Going vegan might be a hipster cliché, but meat-eating actually feels like a bigger part of today’s dominant counterculture. Hipster iconography has always been rooted in nostalgia for, and ironic reclamation of, signifiers of 70s suburbia—the white flight world their parents created, from which they’d eventually escape to return to the cities: mustaches, Pabst, big glasses, big hair, etc. Along with these motifs comes meat—backyard barbecues and roasts on the dinner table. The socially conscious hipster has tweaked this quiddity; just look at Williamsburg’s Meat Hook, which offers local meat from small family farms (think “grass-fed beef”) as well as classes in butchering your own carcasses or making your own sausages.
Photographs by Joe Hume
Still, this push toward omnivorism could be interpreted as a rejection of the vegetarian/vegan trends that have typically been a part of middle-class youth culture since at least the mid-20th century: chances are you know someone who’s rejected meat—or that you’ve done it yourself! I’ve been trying to eat vegan for the last three years and been a vegetarian since 2005; I first got into it when I was in college, when a variety of people encouraged me and served as living examples of its feasibility. Cut to a decade later: the vegans I knew are eating eggs, and the vegetarians are eating fish, or at least bivalves, or they gave it up altogether! For many, vegetarianism is just a phase.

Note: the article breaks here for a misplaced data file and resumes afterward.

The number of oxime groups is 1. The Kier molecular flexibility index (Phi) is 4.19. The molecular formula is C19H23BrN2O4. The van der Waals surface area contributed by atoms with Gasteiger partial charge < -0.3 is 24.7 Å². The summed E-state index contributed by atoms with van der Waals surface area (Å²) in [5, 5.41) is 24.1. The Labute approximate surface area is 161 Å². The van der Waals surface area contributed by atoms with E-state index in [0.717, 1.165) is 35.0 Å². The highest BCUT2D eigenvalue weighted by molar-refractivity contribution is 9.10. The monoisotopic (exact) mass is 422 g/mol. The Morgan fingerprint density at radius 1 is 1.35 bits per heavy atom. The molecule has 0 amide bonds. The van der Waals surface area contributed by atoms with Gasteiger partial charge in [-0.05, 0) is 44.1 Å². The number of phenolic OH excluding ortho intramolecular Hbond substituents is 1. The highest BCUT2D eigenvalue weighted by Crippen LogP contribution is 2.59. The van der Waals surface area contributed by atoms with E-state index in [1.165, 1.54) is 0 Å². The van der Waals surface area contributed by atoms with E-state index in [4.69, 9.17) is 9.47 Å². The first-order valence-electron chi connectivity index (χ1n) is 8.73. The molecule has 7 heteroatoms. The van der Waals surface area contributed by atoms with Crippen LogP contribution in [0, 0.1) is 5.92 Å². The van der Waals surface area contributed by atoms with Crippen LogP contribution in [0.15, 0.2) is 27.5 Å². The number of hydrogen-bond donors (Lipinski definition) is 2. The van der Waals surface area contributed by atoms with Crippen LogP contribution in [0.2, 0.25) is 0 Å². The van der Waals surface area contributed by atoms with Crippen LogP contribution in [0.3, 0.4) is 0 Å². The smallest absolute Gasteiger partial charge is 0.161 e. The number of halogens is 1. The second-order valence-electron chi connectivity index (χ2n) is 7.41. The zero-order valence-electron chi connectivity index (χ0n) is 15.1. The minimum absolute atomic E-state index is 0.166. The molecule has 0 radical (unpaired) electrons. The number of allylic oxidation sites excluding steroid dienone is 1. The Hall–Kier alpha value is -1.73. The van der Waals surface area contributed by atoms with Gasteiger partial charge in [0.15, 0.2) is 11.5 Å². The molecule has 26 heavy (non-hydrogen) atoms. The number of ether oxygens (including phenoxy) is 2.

I’ve become the only vegetarian at parties and the only vegan in the office—the one who has to bring his own dinner to Chinese New Year and sit out pizza parties. Between my own experience and the rise of trendy meat-eating, I wondered, is that indicative of the borough at large? What is the state of vegetarianism in Brooklyn? I reached out to several restaurateurs, chefs and others in the food industry to get a sense of how much they have to think about vegetarian options, whether that’s changed over the years, what kinds of people ask about meat-less options, and whether it depends on the neighborhood in which they operate. Here’s some of what they told us. In short? The state of vegetarianism is stronger than it might sometimes feel—but it’s still anything but simple.